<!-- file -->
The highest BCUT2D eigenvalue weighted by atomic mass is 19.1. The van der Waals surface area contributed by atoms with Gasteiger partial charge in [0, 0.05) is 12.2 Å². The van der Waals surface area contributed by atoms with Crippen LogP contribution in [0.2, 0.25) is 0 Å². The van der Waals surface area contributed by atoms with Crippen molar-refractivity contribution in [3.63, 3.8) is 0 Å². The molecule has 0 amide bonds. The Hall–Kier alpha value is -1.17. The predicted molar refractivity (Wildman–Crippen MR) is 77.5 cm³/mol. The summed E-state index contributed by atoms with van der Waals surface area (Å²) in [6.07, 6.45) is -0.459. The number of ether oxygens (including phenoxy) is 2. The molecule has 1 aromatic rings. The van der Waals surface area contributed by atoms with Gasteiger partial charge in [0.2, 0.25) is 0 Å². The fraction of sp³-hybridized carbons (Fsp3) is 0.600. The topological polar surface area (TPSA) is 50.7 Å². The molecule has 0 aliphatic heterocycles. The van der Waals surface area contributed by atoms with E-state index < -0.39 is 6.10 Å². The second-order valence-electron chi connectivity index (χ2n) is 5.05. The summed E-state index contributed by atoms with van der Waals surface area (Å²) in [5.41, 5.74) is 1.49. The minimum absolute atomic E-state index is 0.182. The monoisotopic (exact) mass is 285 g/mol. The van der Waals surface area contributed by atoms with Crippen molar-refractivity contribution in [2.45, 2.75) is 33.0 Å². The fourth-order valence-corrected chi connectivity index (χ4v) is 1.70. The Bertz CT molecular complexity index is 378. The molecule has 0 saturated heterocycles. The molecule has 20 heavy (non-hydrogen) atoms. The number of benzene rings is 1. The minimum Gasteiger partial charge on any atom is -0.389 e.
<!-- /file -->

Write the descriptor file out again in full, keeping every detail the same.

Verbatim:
The highest BCUT2D eigenvalue weighted by atomic mass is 19.1. The van der Waals surface area contributed by atoms with Gasteiger partial charge in [0, 0.05) is 12.2 Å². The van der Waals surface area contributed by atoms with Crippen LogP contribution in [0.2, 0.25) is 0 Å². The van der Waals surface area contributed by atoms with Crippen molar-refractivity contribution in [3.63, 3.8) is 0 Å². The molecule has 0 amide bonds. The Hall–Kier alpha value is -1.17. The predicted molar refractivity (Wildman–Crippen MR) is 77.5 cm³/mol. The summed E-state index contributed by atoms with van der Waals surface area (Å²) in [6.07, 6.45) is -0.459. The number of ether oxygens (including phenoxy) is 2. The molecule has 1 aromatic rings. The van der Waals surface area contributed by atoms with Gasteiger partial charge in [0.2, 0.25) is 0 Å². The fraction of sp³-hybridized carbons (Fsp3) is 0.600. The topological polar surface area (TPSA) is 50.7 Å². The molecule has 0 aliphatic heterocycles. The van der Waals surface area contributed by atoms with E-state index < -0.39 is 6.10 Å². The second-order valence-electron chi connectivity index (χ2n) is 5.05. The summed E-state index contributed by atoms with van der Waals surface area (Å²) in [5.41, 5.74) is 1.49. The minimum absolute atomic E-state index is 0.182. The monoisotopic (exact) mass is 285 g/mol. The van der Waals surface area contributed by atoms with Crippen molar-refractivity contribution in [2.45, 2.75) is 33.0 Å². The fourth-order valence-corrected chi connectivity index (χ4v) is 1.70. The Bertz CT molecular complexity index is 378. The molecule has 0 saturated heterocycles. The molecule has 20 heavy (non-hydrogen) atoms. The number of benzene rings is 1. The minimum Gasteiger partial charge on any atom is -0.389 e.